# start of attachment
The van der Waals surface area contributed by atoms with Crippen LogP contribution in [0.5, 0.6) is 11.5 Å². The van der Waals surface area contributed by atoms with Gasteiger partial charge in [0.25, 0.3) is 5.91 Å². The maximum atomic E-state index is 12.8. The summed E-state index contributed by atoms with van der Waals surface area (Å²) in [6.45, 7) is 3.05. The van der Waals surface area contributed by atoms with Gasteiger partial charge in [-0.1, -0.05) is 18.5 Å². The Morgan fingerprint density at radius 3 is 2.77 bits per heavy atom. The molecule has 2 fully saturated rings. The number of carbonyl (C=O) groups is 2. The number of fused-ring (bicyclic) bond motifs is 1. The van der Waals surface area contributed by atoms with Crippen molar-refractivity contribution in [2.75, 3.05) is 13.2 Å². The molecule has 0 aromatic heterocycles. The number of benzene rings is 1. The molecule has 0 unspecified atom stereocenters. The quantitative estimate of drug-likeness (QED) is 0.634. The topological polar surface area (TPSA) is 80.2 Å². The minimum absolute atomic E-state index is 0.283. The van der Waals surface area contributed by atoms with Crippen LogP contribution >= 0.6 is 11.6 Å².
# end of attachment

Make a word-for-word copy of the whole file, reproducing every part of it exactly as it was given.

The van der Waals surface area contributed by atoms with Crippen LogP contribution in [0.5, 0.6) is 11.5 Å². The van der Waals surface area contributed by atoms with Gasteiger partial charge in [0.25, 0.3) is 5.91 Å². The maximum atomic E-state index is 12.8. The summed E-state index contributed by atoms with van der Waals surface area (Å²) in [6.45, 7) is 3.05. The van der Waals surface area contributed by atoms with Gasteiger partial charge in [-0.1, -0.05) is 18.5 Å². The Morgan fingerprint density at radius 3 is 2.77 bits per heavy atom. The molecule has 2 fully saturated rings. The number of carbonyl (C=O) groups is 2. The number of fused-ring (bicyclic) bond motifs is 1. The van der Waals surface area contributed by atoms with Crippen molar-refractivity contribution in [2.75, 3.05) is 13.2 Å². The molecule has 0 aromatic heterocycles. The number of benzene rings is 1. The molecule has 0 unspecified atom stereocenters. The quantitative estimate of drug-likeness (QED) is 0.634. The topological polar surface area (TPSA) is 80.2 Å². The minimum absolute atomic E-state index is 0.283. The van der Waals surface area contributed by atoms with Crippen LogP contribution >= 0.6 is 11.6 Å².